Updated on October 10, 2023
If you give a your tenant a 60-day notice to terminate their tenancy, can you still collect rent during that 60-day period? In this post we touch upon the options landlords have when they decide to end a lease with their tenant, and discuss whether or not it is a good idea to collect rent during that time period.
As a general matter, a real property lease may be terminated by any number of events. One of the ways to terminate a periodic tenancy, such as a month-to-month tenancy, is to serve a sixty day notice to terminate a tenancy. However, before you do so, if you are seeking to terminate a residential tenancy, it is important to ensure you comply with any tenant protection or rent control rules that may limit your ability to do so.
Assuming you are entitled to terminate a month-to-month tenancy via a sixty day notice to terminate, one issue that often comes up is whether you can still collect rent during the sixty day period.
This is because, generally speaking, landlords are advised against accepting rent when they are in the process of evicting a tenant because a landlord’s acceptance of rent could potentially operate to create a month to month tenancy once a tenancy has expired by operation of law.
For example, if a landlord serves a 3 day notice to pay rent or quit, and the tenant fails to timely pay rent before the notice expires, it is very important that the landlord does not accept rent thereafter as that could be deemed to create a new month to month tenancy.
Similarly, if the landlord intends to evict a tenant that holds over after the expiration of a fixed term, the landlord should not accept rent as that could also be construed to create a month to month tenancy.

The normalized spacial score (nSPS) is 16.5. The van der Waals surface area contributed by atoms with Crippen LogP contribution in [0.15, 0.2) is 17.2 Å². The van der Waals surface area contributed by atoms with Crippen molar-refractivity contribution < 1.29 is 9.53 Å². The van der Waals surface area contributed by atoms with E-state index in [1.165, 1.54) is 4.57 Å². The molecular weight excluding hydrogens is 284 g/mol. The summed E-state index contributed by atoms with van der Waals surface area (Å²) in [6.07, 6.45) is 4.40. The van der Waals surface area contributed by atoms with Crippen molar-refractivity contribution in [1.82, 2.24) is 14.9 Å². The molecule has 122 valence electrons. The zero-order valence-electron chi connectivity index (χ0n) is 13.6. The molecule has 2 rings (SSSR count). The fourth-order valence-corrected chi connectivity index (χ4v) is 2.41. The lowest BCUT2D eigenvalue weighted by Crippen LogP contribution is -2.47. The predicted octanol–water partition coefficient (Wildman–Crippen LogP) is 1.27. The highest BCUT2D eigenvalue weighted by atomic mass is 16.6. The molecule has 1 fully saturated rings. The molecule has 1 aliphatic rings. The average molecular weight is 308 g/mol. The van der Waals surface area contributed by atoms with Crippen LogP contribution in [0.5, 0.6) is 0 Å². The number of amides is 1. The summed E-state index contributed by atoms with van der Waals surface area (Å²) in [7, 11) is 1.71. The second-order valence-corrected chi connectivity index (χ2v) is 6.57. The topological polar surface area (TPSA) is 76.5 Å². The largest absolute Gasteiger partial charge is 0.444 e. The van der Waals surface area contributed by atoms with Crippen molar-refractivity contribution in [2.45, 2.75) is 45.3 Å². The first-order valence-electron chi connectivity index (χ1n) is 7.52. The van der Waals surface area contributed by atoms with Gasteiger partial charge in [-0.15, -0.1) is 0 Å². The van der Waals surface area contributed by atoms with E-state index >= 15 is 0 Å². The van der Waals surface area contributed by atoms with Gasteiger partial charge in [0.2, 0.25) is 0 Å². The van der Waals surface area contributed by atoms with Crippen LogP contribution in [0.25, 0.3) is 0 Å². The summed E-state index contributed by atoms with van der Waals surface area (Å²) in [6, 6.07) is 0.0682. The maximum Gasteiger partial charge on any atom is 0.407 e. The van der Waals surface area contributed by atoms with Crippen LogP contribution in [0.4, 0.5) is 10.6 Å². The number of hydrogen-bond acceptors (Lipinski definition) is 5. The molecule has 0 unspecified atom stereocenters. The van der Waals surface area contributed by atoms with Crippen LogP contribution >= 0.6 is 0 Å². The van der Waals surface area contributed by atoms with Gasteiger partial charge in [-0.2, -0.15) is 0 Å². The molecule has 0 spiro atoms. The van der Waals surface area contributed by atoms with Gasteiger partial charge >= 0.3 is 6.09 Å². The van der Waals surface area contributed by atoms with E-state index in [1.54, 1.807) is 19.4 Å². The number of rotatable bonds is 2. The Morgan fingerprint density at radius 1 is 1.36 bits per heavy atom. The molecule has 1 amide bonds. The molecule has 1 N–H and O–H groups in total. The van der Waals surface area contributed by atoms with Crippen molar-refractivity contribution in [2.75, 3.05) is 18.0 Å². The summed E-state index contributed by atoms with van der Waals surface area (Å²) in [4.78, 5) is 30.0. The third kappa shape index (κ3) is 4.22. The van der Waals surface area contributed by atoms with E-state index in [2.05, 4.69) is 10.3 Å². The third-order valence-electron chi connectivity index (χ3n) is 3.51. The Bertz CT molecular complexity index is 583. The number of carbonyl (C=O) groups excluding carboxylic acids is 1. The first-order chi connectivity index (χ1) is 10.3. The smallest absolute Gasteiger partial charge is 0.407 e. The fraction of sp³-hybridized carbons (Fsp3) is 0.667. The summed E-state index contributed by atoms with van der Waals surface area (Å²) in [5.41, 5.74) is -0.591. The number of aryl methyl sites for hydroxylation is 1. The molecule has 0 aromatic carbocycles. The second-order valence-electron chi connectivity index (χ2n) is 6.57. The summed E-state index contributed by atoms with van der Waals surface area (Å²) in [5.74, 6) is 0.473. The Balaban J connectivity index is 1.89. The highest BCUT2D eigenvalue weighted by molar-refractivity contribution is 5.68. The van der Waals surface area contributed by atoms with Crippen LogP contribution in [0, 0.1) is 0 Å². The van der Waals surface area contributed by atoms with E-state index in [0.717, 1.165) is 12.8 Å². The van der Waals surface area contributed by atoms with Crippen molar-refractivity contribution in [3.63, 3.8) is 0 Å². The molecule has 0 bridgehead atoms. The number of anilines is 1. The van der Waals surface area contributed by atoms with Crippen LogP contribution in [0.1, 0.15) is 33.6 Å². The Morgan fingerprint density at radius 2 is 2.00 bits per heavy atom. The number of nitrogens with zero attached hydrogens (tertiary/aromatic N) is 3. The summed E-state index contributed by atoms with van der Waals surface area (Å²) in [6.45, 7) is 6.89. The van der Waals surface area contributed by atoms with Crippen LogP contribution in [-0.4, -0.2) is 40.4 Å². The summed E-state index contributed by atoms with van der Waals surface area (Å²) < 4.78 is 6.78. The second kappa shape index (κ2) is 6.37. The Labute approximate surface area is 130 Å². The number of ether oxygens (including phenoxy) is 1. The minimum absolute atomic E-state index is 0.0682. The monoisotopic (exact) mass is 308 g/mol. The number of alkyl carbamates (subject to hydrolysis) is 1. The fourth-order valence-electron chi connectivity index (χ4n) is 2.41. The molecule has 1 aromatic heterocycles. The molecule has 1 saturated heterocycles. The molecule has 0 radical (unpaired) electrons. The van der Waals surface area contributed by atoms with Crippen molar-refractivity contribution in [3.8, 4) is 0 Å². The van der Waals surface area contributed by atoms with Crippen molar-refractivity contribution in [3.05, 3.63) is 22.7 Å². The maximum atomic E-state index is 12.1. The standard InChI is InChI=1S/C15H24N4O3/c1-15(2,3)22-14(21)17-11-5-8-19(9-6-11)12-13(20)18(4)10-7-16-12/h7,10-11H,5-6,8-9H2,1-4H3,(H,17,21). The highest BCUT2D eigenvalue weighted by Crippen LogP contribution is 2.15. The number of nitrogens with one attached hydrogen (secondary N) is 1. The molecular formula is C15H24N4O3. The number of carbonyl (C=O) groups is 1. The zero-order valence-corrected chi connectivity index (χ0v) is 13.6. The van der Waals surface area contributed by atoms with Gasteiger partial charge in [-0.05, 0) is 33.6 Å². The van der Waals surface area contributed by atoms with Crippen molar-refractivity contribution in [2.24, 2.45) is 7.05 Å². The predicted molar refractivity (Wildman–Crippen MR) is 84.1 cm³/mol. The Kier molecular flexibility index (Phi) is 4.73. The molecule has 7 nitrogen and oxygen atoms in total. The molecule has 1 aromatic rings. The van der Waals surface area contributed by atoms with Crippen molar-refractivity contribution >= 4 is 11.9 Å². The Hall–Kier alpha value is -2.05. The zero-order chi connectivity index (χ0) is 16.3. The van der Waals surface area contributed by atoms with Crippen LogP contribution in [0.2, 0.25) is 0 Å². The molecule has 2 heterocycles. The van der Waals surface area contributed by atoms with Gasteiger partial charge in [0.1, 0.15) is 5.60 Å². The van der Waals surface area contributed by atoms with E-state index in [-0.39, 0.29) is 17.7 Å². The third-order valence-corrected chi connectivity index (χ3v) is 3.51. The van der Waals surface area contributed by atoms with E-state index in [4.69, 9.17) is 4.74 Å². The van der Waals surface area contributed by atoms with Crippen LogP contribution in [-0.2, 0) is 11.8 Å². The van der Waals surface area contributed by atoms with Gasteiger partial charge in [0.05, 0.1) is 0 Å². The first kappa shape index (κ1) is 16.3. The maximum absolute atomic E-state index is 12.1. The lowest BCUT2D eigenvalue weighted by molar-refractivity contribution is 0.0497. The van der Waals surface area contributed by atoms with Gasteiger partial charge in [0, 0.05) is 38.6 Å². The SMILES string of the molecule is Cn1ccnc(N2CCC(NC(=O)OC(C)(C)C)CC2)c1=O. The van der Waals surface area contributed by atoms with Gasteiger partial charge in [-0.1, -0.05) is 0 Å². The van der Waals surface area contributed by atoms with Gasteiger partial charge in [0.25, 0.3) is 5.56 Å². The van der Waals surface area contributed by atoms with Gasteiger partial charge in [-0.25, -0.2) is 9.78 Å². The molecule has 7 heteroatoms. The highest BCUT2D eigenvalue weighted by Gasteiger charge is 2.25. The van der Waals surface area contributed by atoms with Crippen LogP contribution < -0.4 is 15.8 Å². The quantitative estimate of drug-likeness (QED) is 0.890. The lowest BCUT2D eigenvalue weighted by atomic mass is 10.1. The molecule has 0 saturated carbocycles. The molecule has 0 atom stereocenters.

However, in a situation where a sixty day notice is pending, the tenant is entitled to possession during that sixty day period.
Accordingly, it is usually acceptable for the landlord to accept rent during that sixty day period as long as they do so before expiration of the 60-day notice. Nonetheless, there is a gray area with respect to rent that was intended to cover time after the 60-day notice expired.
In that scenario, one option would be to return the prorated excess rent paid. Another option would be to reject the payment and request the tenant to pay the prorated amount.
But, if the priority is to ensure you can recover possession, the most conservative route may be to reject any payment of rent that would cover any period after the notice expires and, instead, deduct that amount from the security deposit to the extent permitted.
Schorr Law, APC has experience with all types of issues arising out of terminating a tenancy.
To inquire about scheduling a consultation with one of our California real estate attorneys regarding tenancy termination, give us a call today at (310) 954-1877. You can also contact us via text at (310) 706-2265, or send us a message here